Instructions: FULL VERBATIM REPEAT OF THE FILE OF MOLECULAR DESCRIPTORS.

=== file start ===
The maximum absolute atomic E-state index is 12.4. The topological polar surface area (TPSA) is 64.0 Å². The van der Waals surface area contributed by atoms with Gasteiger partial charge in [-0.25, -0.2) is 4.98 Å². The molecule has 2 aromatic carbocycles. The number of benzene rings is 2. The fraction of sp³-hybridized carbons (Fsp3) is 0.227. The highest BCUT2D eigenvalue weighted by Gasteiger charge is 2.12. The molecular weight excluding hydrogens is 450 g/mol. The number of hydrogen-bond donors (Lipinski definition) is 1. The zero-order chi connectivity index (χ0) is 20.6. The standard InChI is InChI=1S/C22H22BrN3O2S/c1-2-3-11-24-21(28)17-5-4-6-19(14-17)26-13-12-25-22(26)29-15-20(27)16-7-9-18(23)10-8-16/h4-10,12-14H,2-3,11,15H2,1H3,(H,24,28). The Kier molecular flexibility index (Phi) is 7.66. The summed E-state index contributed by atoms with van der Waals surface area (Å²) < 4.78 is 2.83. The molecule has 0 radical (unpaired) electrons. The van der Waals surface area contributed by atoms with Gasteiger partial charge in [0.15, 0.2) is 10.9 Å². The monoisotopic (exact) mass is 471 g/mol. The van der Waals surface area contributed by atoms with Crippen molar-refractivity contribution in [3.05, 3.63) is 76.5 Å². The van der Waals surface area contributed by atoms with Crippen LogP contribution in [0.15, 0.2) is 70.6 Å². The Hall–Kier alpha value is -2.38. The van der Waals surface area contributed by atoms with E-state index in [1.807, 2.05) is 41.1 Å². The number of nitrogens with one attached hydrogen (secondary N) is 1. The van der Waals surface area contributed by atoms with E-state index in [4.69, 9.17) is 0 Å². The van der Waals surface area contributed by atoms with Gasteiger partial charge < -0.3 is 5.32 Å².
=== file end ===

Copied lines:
The maximum absolute atomic E-state index is 12.4. The topological polar surface area (TPSA) is 64.0 Å². The van der Waals surface area contributed by atoms with Gasteiger partial charge in [-0.25, -0.2) is 4.98 Å². The molecule has 2 aromatic carbocycles. The number of benzene rings is 2. The fraction of sp³-hybridized carbons (Fsp3) is 0.227. The highest BCUT2D eigenvalue weighted by Gasteiger charge is 2.12. The molecular weight excluding hydrogens is 450 g/mol. The number of hydrogen-bond donors (Lipinski definition) is 1. The zero-order chi connectivity index (χ0) is 20.6. The standard InChI is InChI=1S/C22H22BrN3O2S/c1-2-3-11-24-21(28)17-5-4-6-19(14-17)26-13-12-25-22(26)29-15-20(27)16-7-9-18(23)10-8-16/h4-10,12-14H,2-3,11,15H2,1H3,(H,24,28). The Kier molecular flexibility index (Phi) is 7.66. The summed E-state index contributed by atoms with van der Waals surface area (Å²) < 4.78 is 2.83. The molecule has 0 radical (unpaired) electrons. The van der Waals surface area contributed by atoms with Gasteiger partial charge in [0.15, 0.2) is 10.9 Å². The monoisotopic (exact) mass is 471 g/mol. The van der Waals surface area contributed by atoms with Crippen molar-refractivity contribution in [3.05, 3.63) is 76.5 Å². The van der Waals surface area contributed by atoms with Crippen LogP contribution in [0.15, 0.2) is 70.6 Å². The Hall–Kier alpha value is -2.38. The van der Waals surface area contributed by atoms with E-state index in [1.807, 2.05) is 41.1 Å². The number of nitrogens with one attached hydrogen (secondary N) is 1. The van der Waals surface area contributed by atoms with E-state index in [4.69, 9.17) is 0 Å². The van der Waals surface area contributed by atoms with Gasteiger partial charge < -0.3 is 5.32 Å².